Cosmonauts make repeat spacewalk for Canadian video venture
CAPE CANAVERAL, Fla.
CAPE CANAVERAL, Fla. Jan 27 (Reuters) - A pair of Russian cosmonauts floated outside the International Space Station on Monday in a second attempt to set up cameras for a Canadian space video venture.
Station commander Oleg Kotov and flight engineer Sergey Ryazanskiy initially installed a telescope video camera and a medium-resolution still imager for Vancouver-based UrtheCast Corp during a December 27 spacewalk.
However, cabling issues prevented ground control teams from verifying if the imagers were receiving power, so Kotov and Ryazanskiy brought both back inside the station so ground control teams could try to resolve the problem.
On Monday, the spacewalkers tried again, this time with mixed results, in a live broadcast on NASA Television. The high-resolution video camera, which was mounted onto a swiveling platform, was transmitting signals as expected. The still imager was not.
Flight directors at the Russian mission control center outside Moscow told the crew there would be no more spacewalks to work with the cameras, a translator said during the broadcast.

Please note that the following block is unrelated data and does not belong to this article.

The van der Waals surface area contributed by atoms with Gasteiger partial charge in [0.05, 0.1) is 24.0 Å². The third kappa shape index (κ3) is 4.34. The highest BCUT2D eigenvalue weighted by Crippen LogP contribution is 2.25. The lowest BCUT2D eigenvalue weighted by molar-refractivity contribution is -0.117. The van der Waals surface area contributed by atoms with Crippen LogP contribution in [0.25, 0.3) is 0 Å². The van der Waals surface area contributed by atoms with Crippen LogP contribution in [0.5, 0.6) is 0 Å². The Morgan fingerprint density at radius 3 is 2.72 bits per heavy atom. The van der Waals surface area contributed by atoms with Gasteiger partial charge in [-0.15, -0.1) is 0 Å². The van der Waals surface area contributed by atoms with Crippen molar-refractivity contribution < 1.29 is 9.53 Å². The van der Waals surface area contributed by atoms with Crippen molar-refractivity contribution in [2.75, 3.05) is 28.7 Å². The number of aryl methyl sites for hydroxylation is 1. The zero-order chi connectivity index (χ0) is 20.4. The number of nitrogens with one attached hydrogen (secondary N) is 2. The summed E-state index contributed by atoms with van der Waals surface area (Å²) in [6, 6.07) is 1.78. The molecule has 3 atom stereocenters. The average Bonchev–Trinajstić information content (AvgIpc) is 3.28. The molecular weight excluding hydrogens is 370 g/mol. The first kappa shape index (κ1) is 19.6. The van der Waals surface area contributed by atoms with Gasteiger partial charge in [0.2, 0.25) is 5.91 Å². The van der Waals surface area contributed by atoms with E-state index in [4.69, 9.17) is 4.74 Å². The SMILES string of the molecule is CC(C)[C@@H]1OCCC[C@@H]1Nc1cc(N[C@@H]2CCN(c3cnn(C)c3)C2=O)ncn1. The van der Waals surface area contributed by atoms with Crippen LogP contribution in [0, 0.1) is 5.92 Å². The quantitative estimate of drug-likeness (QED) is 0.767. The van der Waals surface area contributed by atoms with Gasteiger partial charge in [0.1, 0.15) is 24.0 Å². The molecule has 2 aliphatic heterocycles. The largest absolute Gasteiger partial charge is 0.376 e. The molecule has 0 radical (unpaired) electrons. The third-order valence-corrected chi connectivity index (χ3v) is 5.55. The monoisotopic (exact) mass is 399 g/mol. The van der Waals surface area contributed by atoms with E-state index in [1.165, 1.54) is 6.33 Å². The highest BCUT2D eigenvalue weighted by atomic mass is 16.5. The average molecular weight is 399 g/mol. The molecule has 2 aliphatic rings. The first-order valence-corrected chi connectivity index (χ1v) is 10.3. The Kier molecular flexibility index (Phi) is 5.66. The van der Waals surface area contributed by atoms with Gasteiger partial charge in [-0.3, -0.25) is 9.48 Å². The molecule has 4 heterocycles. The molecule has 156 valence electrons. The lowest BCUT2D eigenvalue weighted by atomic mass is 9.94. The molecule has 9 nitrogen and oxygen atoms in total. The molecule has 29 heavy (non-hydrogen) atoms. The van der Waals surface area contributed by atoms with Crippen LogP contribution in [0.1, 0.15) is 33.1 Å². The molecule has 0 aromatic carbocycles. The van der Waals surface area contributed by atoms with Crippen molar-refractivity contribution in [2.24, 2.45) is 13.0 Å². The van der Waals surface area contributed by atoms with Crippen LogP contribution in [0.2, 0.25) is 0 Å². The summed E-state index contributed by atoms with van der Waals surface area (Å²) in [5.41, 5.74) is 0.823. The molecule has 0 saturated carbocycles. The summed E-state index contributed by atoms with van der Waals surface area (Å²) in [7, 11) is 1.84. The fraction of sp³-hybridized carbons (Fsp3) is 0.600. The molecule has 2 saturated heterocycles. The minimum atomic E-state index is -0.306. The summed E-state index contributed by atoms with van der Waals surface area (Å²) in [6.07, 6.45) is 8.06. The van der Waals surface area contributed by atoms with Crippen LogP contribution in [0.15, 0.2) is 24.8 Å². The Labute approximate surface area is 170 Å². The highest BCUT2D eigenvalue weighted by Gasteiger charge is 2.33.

"Well, at least one of them is working, and that's a big deal," one of the cosmonauts said, according to the translator.
Troubleshooting to resolve the problem with the second camera will continue, said NASA commentator Rob Navias.
UrtheCast - pronounced "Earthcast" - designed the medium-resolution still camera to capture and transmit images of the ground as the station flies about 260 miles (420 km) overhead. The sharper-eyed video camera can be pointed to pick up objects and features as small as 3.3 feet (1 meter) across.
UrtheCast intends to sell data to companies and government agencies that buy Earth-observing satellite imagery. It also plans to stream images over the Internet for free to subscribers, with the aim of attracting advertisers and sponsors. It has not yet set pricing, company Chief Executive Scott Larson said in a telephone interview.
The Russian space agency, Roscosmos, agreed to host the cameras on the station, a $100 billion project of 15 nations, in exchange for rights to use images and video taken over Russia for natural resources management, agriculture and other uses, Larson said.
UrtheCast has commercial rights to images and video of the rest of the world.
The agreement runs through 2021 and is likely to be extended through the life of the station, Larson said.
The cameras, which are designed to last at least 10 years, cost a combined $17 million, he added.
UrtheCast plans to begin commercial operations in mid-2014. It is not yet known what impact, if any, the problems with the medium-resolution imager will have on the company's business plans.
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